The Transformation of Labour Relations: Political and Economic Contexts
The function of this chapter is to situate developments in labour relations in their broader national, political, and economic contexts. The scope for reform of the labour-relations model is highly contingent upon the prevailing political and economic environment, although the influence is not all in one direction. A basic assumption behind neo-liberal models of 'transition' is that the change in regime to a liberal market model will result in the depoliticiza tion of labour relations and the withdrawal of the state from enterprise administration and management. In this sense, major changes in labour relations are seen as logically subsequent to other political and economic change. This chapter explores the validity of such assumptions; the discussion is organized in three parts. The first section aims to explain, briefly, the nature of the Soviet model of labour relations and its dependence on the economic and political structures of the Soviet model of socialism. This model, developed in the Soviet Union in the 1930s, was imposed on the countries of Central and Eastern Europe after the Second World War. However, especially during the 1980s, there were variations in the patterns of development between countries and this had some influence on the development of their economies and politics after the political changes and impacts upon their labour relations. The second section aims to show how the development of political pluralism and the market economy has been influenced by the imposition of the neo-liberal model of economic transformation. The imposition of this model was a process fostered by the IFI (as discussed in Chapter 3), but also by key groups of economists and politicians within the countries themselves. There were a number of principal elements in this model: macroeconomic stabilization, the development of institutions suitable for a market economy, including privat ization of state property, and restructuring and diversifying the economy; however, the implementation of the model varied from country to country. In this section each country is treated as an individual case, showing the strategic choices and turning points in the patterns of development and the differences between the countries. The third section concludes by comparing the patterns of development in the different countries.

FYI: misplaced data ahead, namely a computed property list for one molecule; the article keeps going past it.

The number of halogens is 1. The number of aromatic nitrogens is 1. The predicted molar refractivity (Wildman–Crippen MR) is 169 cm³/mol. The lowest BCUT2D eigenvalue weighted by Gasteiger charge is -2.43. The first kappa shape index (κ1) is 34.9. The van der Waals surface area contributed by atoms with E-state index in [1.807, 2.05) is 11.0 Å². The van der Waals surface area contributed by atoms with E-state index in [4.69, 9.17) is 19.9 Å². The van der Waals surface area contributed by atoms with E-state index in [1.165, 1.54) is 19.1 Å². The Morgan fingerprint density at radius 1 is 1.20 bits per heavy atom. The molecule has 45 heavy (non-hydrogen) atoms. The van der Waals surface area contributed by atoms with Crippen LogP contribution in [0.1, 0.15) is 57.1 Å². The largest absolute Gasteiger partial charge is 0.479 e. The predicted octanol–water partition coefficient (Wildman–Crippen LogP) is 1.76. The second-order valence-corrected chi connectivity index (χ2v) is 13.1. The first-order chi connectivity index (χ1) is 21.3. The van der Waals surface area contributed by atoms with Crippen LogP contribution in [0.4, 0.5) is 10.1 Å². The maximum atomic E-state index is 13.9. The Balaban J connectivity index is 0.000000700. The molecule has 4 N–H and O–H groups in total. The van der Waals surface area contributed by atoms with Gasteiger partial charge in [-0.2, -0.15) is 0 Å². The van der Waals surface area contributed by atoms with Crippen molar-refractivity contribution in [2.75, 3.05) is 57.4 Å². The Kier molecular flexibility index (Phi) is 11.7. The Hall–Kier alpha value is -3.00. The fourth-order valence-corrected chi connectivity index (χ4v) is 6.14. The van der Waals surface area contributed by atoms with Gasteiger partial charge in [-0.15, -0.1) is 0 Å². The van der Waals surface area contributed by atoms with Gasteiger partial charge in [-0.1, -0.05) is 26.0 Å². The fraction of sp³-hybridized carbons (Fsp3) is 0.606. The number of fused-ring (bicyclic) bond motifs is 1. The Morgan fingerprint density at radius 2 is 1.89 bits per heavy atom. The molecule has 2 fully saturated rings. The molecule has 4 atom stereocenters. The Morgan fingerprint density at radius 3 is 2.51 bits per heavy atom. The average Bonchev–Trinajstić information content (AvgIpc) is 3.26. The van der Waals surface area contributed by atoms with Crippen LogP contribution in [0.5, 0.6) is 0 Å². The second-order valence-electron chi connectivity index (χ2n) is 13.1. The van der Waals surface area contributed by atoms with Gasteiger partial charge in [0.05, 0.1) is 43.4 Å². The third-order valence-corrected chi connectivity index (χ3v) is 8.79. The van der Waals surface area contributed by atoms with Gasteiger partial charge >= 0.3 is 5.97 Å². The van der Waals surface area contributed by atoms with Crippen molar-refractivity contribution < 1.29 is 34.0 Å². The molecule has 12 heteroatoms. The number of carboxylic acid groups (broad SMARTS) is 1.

The Soviet model of labour relations was transferred to and imposed on the countries of Eastern Europe in the late 1940s and there was a similar, though